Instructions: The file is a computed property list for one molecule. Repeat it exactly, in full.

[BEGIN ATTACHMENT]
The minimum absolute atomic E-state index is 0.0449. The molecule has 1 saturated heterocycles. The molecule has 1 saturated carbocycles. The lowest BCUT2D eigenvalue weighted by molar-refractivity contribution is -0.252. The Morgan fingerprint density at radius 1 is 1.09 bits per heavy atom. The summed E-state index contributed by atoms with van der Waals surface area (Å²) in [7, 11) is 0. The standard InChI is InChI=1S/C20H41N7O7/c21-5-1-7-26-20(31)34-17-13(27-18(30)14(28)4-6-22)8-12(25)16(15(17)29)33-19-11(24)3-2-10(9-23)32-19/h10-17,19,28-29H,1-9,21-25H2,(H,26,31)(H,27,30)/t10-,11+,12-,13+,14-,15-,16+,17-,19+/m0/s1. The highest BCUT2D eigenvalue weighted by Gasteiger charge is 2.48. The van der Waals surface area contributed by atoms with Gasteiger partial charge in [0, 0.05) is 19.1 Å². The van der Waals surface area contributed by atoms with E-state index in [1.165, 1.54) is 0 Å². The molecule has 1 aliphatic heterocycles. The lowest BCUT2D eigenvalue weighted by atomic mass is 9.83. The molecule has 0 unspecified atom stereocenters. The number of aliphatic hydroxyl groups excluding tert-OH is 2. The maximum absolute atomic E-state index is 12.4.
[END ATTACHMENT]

The minimum absolute atomic E-state index is 0.0449. The molecule has 1 saturated heterocycles. The molecule has 1 saturated carbocycles. The lowest BCUT2D eigenvalue weighted by molar-refractivity contribution is -0.252. The Morgan fingerprint density at radius 1 is 1.09 bits per heavy atom. The summed E-state index contributed by atoms with van der Waals surface area (Å²) in [7, 11) is 0. The standard InChI is InChI=1S/C20H41N7O7/c21-5-1-7-26-20(31)34-17-13(27-18(30)14(28)4-6-22)8-12(25)16(15(17)29)33-19-11(24)3-2-10(9-23)32-19/h10-17,19,28-29H,1-9,21-25H2,(H,26,31)(H,27,30)/t10-,11+,12-,13+,14-,15-,16+,17-,19+/m0/s1. The highest BCUT2D eigenvalue weighted by Gasteiger charge is 2.48. The van der Waals surface area contributed by atoms with Gasteiger partial charge in [0, 0.05) is 19.1 Å². The van der Waals surface area contributed by atoms with E-state index in [1.165, 1.54) is 0 Å². The molecule has 1 aliphatic heterocycles. The lowest BCUT2D eigenvalue weighted by atomic mass is 9.83. The molecule has 0 unspecified atom stereocenters. The number of aliphatic hydroxyl groups excluding tert-OH is 2. The maximum absolute atomic E-state index is 12.4.